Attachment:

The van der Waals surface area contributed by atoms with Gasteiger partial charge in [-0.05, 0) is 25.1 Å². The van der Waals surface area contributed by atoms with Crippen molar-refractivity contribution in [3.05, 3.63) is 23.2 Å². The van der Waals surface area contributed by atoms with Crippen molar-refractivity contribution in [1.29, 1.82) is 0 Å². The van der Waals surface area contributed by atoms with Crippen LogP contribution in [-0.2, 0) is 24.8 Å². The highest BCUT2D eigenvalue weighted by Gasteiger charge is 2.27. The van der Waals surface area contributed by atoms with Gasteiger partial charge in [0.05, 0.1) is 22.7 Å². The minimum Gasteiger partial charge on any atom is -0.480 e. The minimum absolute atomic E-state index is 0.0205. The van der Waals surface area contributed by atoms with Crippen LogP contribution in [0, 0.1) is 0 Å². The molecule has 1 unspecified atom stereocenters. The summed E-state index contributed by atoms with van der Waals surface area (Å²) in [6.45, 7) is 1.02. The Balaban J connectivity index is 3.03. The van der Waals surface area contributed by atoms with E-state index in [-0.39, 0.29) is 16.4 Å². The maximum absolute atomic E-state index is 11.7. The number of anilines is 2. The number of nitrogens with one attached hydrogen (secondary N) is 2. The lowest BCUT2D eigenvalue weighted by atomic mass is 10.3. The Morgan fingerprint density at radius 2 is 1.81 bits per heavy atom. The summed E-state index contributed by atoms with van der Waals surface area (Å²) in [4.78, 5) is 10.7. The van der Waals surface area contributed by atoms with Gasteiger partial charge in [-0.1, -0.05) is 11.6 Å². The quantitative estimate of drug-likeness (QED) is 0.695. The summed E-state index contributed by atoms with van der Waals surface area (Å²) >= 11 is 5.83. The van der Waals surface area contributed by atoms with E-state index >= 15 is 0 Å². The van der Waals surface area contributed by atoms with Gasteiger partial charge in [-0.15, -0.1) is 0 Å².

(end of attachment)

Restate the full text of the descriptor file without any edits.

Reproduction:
The van der Waals surface area contributed by atoms with Gasteiger partial charge in [-0.05, 0) is 25.1 Å². The van der Waals surface area contributed by atoms with Crippen molar-refractivity contribution in [3.05, 3.63) is 23.2 Å². The van der Waals surface area contributed by atoms with Crippen molar-refractivity contribution in [1.29, 1.82) is 0 Å². The van der Waals surface area contributed by atoms with Crippen LogP contribution in [-0.2, 0) is 24.8 Å². The highest BCUT2D eigenvalue weighted by Gasteiger charge is 2.27. The van der Waals surface area contributed by atoms with Gasteiger partial charge in [0.05, 0.1) is 22.7 Å². The minimum Gasteiger partial charge on any atom is -0.480 e. The minimum absolute atomic E-state index is 0.0205. The van der Waals surface area contributed by atoms with Crippen LogP contribution in [0, 0.1) is 0 Å². The molecule has 1 unspecified atom stereocenters. The summed E-state index contributed by atoms with van der Waals surface area (Å²) in [6.45, 7) is 1.02. The Balaban J connectivity index is 3.03. The van der Waals surface area contributed by atoms with E-state index in [-0.39, 0.29) is 16.4 Å². The maximum absolute atomic E-state index is 11.7. The number of anilines is 2. The number of nitrogens with one attached hydrogen (secondary N) is 2. The lowest BCUT2D eigenvalue weighted by atomic mass is 10.3. The Morgan fingerprint density at radius 2 is 1.81 bits per heavy atom. The summed E-state index contributed by atoms with van der Waals surface area (Å²) in [4.78, 5) is 10.7. The van der Waals surface area contributed by atoms with Gasteiger partial charge in [-0.1, -0.05) is 11.6 Å². The quantitative estimate of drug-likeness (QED) is 0.695. The summed E-state index contributed by atoms with van der Waals surface area (Å²) >= 11 is 5.83. The van der Waals surface area contributed by atoms with E-state index >= 15 is 0 Å². The van der Waals surface area contributed by atoms with Gasteiger partial charge in [-0.15, -0.1) is 0 Å².